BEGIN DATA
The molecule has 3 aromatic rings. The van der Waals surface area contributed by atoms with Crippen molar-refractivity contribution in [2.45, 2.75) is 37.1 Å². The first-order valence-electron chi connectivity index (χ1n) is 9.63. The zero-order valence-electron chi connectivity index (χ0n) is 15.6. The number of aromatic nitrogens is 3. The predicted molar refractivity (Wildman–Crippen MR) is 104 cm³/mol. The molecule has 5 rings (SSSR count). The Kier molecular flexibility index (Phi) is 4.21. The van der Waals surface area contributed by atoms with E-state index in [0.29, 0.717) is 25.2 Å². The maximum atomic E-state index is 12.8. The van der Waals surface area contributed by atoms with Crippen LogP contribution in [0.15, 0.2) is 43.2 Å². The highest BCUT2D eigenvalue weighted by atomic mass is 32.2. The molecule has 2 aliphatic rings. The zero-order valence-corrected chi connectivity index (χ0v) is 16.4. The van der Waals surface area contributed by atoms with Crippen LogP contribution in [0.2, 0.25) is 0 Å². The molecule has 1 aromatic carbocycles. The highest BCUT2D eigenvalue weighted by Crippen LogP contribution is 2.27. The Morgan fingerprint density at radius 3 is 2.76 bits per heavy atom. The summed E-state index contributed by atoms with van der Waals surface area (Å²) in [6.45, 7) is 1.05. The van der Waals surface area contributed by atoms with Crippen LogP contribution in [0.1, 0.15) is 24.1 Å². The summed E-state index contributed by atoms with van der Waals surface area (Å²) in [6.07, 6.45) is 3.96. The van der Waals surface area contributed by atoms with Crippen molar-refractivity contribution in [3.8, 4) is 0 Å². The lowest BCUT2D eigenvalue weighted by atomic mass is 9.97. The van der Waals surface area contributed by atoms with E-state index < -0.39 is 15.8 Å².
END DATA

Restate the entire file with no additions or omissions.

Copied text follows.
The molecule has 3 aromatic rings. The van der Waals surface area contributed by atoms with Crippen molar-refractivity contribution in [2.45, 2.75) is 37.1 Å². The first-order valence-electron chi connectivity index (χ1n) is 9.63. The zero-order valence-electron chi connectivity index (χ0n) is 15.6. The number of aromatic nitrogens is 3. The predicted molar refractivity (Wildman–Crippen MR) is 104 cm³/mol. The molecule has 5 rings (SSSR count). The Kier molecular flexibility index (Phi) is 4.21. The van der Waals surface area contributed by atoms with E-state index in [0.29, 0.717) is 25.2 Å². The maximum atomic E-state index is 12.8. The van der Waals surface area contributed by atoms with Crippen LogP contribution in [0.15, 0.2) is 43.2 Å². The highest BCUT2D eigenvalue weighted by atomic mass is 32.2. The molecule has 2 aliphatic rings. The zero-order valence-corrected chi connectivity index (χ0v) is 16.4. The van der Waals surface area contributed by atoms with Crippen LogP contribution in [0.2, 0.25) is 0 Å². The molecule has 1 aromatic carbocycles. The highest BCUT2D eigenvalue weighted by Crippen LogP contribution is 2.27. The Morgan fingerprint density at radius 3 is 2.76 bits per heavy atom. The summed E-state index contributed by atoms with van der Waals surface area (Å²) in [6.45, 7) is 1.05. The van der Waals surface area contributed by atoms with Crippen LogP contribution in [0.1, 0.15) is 24.1 Å². The summed E-state index contributed by atoms with van der Waals surface area (Å²) in [6.07, 6.45) is 3.96. The van der Waals surface area contributed by atoms with Crippen molar-refractivity contribution in [3.8, 4) is 0 Å². The lowest BCUT2D eigenvalue weighted by atomic mass is 9.97. The van der Waals surface area contributed by atoms with E-state index < -0.39 is 15.8 Å².